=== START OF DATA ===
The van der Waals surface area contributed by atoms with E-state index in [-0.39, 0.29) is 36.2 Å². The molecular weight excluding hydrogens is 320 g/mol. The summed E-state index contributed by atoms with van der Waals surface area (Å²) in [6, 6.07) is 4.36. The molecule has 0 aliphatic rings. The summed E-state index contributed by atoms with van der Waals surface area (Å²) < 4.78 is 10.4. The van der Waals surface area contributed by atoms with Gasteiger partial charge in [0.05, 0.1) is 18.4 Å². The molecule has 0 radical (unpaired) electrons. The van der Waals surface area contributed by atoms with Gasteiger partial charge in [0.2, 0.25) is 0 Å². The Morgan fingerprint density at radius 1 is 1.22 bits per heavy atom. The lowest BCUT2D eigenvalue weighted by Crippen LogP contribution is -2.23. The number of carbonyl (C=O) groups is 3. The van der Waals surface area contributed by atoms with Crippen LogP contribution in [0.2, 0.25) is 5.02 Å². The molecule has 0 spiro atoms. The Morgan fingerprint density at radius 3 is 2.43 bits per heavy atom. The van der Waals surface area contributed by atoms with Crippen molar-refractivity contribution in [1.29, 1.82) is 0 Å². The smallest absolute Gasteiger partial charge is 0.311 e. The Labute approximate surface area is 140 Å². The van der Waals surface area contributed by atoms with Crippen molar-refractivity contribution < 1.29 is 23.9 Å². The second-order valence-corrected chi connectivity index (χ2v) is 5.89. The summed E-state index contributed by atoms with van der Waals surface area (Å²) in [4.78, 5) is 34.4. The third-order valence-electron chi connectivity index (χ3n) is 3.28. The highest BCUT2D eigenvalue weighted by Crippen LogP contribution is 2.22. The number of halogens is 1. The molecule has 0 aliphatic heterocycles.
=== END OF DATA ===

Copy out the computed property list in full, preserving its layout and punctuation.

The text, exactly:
The van der Waals surface area contributed by atoms with E-state index in [-0.39, 0.29) is 36.2 Å². The molecular weight excluding hydrogens is 320 g/mol. The summed E-state index contributed by atoms with van der Waals surface area (Å²) in [6, 6.07) is 4.36. The molecule has 0 aliphatic rings. The summed E-state index contributed by atoms with van der Waals surface area (Å²) < 4.78 is 10.4. The van der Waals surface area contributed by atoms with Gasteiger partial charge in [0.05, 0.1) is 18.4 Å². The molecule has 0 radical (unpaired) electrons. The van der Waals surface area contributed by atoms with Gasteiger partial charge in [0.2, 0.25) is 0 Å². The Morgan fingerprint density at radius 1 is 1.22 bits per heavy atom. The lowest BCUT2D eigenvalue weighted by Crippen LogP contribution is -2.23. The number of carbonyl (C=O) groups is 3. The van der Waals surface area contributed by atoms with Crippen LogP contribution in [0.2, 0.25) is 5.02 Å². The molecule has 0 spiro atoms. The Morgan fingerprint density at radius 3 is 2.43 bits per heavy atom. The van der Waals surface area contributed by atoms with Crippen molar-refractivity contribution in [1.29, 1.82) is 0 Å². The smallest absolute Gasteiger partial charge is 0.311 e. The Labute approximate surface area is 140 Å². The van der Waals surface area contributed by atoms with Crippen molar-refractivity contribution < 1.29 is 23.9 Å². The second-order valence-corrected chi connectivity index (χ2v) is 5.89. The summed E-state index contributed by atoms with van der Waals surface area (Å²) in [4.78, 5) is 34.4. The third-order valence-electron chi connectivity index (χ3n) is 3.28. The highest BCUT2D eigenvalue weighted by Crippen LogP contribution is 2.22. The number of halogens is 1. The molecule has 0 aliphatic heterocycles.